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Figure 16. Cells defective in telomere replocation fail to arrest cell division at the restrictive temperature. cdc13 RAD9 cells incubated at the restrictive temperature for several hours have arrested cell division and retain viability (A) but cdc13 rad9 cells failed to arrest and die (B). Reproduced from ref 29 with permission.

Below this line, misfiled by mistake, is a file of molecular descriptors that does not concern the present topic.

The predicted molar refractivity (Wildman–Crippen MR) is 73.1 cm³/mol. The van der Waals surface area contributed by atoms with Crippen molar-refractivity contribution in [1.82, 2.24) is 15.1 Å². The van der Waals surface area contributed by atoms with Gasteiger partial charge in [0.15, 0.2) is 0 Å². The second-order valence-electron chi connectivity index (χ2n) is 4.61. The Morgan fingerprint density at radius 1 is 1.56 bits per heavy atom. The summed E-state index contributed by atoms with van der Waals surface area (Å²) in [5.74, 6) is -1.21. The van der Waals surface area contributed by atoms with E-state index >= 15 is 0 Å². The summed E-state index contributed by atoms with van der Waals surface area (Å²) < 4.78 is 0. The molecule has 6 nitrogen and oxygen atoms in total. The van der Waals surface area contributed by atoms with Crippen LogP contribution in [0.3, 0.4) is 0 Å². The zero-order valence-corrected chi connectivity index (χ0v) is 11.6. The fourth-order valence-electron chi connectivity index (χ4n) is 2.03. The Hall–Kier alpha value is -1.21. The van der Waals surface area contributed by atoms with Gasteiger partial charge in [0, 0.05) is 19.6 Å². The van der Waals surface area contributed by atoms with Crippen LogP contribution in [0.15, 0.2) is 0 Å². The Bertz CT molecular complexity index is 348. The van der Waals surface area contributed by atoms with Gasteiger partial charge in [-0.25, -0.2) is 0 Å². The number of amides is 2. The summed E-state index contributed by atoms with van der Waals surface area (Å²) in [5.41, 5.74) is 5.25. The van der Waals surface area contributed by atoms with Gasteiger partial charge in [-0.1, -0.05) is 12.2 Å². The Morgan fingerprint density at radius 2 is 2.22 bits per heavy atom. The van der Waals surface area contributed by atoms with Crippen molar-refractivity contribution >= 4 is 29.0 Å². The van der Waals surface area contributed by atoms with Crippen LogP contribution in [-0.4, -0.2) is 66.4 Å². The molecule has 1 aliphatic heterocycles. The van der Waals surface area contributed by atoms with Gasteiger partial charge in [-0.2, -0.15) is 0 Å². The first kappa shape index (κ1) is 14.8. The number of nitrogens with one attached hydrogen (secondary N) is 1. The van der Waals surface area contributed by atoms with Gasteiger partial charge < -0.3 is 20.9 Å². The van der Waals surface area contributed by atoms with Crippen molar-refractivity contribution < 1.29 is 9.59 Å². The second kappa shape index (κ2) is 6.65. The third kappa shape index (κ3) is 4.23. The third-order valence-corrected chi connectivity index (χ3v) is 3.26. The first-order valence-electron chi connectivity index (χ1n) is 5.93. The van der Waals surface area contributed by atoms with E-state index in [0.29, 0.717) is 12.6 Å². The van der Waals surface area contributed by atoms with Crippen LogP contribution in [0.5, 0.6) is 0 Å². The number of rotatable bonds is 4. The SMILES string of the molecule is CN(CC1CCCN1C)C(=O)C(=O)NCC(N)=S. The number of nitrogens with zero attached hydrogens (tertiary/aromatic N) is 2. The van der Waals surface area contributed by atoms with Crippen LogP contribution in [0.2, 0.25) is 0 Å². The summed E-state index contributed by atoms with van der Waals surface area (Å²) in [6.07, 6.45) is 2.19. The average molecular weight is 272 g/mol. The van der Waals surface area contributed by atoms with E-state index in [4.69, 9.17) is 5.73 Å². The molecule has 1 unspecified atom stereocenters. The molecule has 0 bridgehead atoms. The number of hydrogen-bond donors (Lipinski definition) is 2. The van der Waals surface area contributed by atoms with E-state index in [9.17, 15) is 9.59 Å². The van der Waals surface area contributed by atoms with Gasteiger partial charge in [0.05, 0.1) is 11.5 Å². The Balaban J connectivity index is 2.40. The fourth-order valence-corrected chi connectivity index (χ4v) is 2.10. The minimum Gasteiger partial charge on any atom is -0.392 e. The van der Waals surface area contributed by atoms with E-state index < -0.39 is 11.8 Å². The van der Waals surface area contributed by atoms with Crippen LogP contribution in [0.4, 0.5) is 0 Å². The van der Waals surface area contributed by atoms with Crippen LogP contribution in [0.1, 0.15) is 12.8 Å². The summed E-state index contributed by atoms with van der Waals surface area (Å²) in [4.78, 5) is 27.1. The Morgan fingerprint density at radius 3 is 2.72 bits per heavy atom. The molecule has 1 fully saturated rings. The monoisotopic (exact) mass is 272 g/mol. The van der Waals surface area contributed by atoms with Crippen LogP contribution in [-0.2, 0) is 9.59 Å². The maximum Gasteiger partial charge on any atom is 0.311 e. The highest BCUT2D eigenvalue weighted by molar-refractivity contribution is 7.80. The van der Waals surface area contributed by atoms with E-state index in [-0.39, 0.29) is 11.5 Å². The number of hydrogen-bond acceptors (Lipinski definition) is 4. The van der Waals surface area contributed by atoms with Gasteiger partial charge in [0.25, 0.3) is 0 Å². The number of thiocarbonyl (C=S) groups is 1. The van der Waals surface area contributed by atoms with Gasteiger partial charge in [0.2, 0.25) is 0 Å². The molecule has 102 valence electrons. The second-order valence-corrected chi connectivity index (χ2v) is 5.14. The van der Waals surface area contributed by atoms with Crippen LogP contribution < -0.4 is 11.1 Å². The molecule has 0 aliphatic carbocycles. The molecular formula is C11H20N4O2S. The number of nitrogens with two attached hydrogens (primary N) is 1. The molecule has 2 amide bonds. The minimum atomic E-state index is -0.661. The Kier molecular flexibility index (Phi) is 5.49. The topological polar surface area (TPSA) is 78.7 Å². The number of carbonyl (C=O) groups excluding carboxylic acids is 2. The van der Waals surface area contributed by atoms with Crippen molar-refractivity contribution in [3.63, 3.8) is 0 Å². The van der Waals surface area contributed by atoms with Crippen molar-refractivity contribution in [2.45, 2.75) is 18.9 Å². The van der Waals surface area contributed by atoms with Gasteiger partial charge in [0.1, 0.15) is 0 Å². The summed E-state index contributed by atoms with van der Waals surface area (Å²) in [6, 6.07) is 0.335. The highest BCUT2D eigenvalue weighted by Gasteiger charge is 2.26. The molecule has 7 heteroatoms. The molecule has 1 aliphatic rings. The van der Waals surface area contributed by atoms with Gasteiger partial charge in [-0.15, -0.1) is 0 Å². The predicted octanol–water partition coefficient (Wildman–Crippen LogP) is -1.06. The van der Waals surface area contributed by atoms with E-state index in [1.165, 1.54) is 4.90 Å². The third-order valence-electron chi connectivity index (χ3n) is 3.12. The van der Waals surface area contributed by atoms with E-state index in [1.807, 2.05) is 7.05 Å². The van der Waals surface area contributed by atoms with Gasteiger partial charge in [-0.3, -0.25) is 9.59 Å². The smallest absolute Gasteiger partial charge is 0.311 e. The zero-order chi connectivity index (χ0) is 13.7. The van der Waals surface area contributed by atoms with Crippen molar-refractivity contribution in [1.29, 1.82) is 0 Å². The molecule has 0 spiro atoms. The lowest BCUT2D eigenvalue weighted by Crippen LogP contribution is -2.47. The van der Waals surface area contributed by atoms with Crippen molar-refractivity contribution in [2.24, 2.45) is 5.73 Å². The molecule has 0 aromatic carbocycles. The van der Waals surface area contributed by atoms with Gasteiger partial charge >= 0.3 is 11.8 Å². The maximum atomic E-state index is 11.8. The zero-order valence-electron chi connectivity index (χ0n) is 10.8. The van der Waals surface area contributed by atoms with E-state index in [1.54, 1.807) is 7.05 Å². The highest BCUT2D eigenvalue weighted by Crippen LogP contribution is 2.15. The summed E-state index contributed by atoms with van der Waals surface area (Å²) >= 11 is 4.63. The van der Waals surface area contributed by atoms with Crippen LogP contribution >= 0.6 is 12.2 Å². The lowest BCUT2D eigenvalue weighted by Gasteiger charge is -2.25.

The rad9 mutant exhibited a 20 fold increase in the rate of chromosome loss in the absence of any extrinsic DNA damage. An explanation for the increase in chromosome loss in checkpoint defective cells was provided by Tedís discovery that the same mutations that rendered cells insensitive to arrest of mitosis by radiation also rendered cells insensitive to arrest by defects in DNA replication. This suggested that intrinsic errors in DNA replication occurred stochastically in rare cells of the population and that the checkpoint function was needed in those cells to assure correct repair of the damage. The same checkpoint genes were later found by Mandy Paulovitch to control the rate of replication over damaged DNA (30) and by Siede, Friedberg and Friedberg to control the rate at which cells enter S phase when they experience damage in G1 (31).